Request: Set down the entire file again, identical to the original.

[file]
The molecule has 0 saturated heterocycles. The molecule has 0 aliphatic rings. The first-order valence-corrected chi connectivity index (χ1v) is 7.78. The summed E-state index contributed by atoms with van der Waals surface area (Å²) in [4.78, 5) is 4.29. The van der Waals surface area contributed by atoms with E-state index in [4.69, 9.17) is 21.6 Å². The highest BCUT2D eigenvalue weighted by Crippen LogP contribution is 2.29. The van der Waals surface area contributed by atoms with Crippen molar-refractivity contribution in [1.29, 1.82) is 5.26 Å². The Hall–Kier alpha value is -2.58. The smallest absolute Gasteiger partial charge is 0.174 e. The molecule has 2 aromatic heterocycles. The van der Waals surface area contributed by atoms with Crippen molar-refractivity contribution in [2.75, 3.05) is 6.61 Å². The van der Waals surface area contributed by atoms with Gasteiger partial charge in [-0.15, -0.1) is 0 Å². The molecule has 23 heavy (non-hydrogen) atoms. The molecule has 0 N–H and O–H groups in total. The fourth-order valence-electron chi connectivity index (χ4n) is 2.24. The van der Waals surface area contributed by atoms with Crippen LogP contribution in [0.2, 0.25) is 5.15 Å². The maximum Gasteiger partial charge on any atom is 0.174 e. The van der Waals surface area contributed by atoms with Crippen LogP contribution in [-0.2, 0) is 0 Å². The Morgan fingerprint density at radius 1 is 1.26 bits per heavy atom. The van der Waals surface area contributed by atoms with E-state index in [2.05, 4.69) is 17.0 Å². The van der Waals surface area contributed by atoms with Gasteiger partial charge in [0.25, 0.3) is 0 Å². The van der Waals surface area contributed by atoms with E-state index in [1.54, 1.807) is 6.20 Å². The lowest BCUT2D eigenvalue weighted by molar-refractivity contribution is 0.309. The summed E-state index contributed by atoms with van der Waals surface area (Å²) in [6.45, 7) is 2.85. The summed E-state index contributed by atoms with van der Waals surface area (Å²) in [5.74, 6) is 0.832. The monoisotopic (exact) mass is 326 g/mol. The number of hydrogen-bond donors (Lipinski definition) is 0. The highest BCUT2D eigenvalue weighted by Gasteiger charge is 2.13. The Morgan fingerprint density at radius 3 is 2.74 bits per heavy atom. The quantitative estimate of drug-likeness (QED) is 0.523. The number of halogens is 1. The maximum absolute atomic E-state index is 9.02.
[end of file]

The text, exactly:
The molecule has 0 saturated heterocycles. The molecule has 0 aliphatic rings. The first-order valence-corrected chi connectivity index (χ1v) is 7.78. The summed E-state index contributed by atoms with van der Waals surface area (Å²) in [4.78, 5) is 4.29. The van der Waals surface area contributed by atoms with E-state index in [4.69, 9.17) is 21.6 Å². The highest BCUT2D eigenvalue weighted by Crippen LogP contribution is 2.29. The van der Waals surface area contributed by atoms with Crippen molar-refractivity contribution in [1.29, 1.82) is 5.26 Å². The Hall–Kier alpha value is -2.58. The smallest absolute Gasteiger partial charge is 0.174 e. The molecule has 2 aromatic heterocycles. The van der Waals surface area contributed by atoms with Crippen molar-refractivity contribution in [2.75, 3.05) is 6.61 Å². The van der Waals surface area contributed by atoms with Gasteiger partial charge in [-0.15, -0.1) is 0 Å². The molecule has 23 heavy (non-hydrogen) atoms. The molecule has 0 N–H and O–H groups in total. The fourth-order valence-electron chi connectivity index (χ4n) is 2.24. The van der Waals surface area contributed by atoms with Crippen LogP contribution in [0.2, 0.25) is 5.15 Å². The maximum Gasteiger partial charge on any atom is 0.174 e. The van der Waals surface area contributed by atoms with Crippen LogP contribution in [-0.2, 0) is 0 Å². The Morgan fingerprint density at radius 1 is 1.26 bits per heavy atom. The van der Waals surface area contributed by atoms with E-state index in [2.05, 4.69) is 17.0 Å². The van der Waals surface area contributed by atoms with Gasteiger partial charge in [0.25, 0.3) is 0 Å². The van der Waals surface area contributed by atoms with E-state index in [1.54, 1.807) is 6.20 Å². The lowest BCUT2D eigenvalue weighted by molar-refractivity contribution is 0.309. The summed E-state index contributed by atoms with van der Waals surface area (Å²) in [6.45, 7) is 2.85. The summed E-state index contributed by atoms with van der Waals surface area (Å²) in [5.74, 6) is 0.832. The monoisotopic (exact) mass is 326 g/mol. The number of hydrogen-bond donors (Lipinski definition) is 0. The highest BCUT2D eigenvalue weighted by Gasteiger charge is 2.13. The Morgan fingerprint density at radius 3 is 2.74 bits per heavy atom. The quantitative estimate of drug-likeness (QED) is 0.523. The number of halogens is 1. The maximum absolute atomic E-state index is 9.02.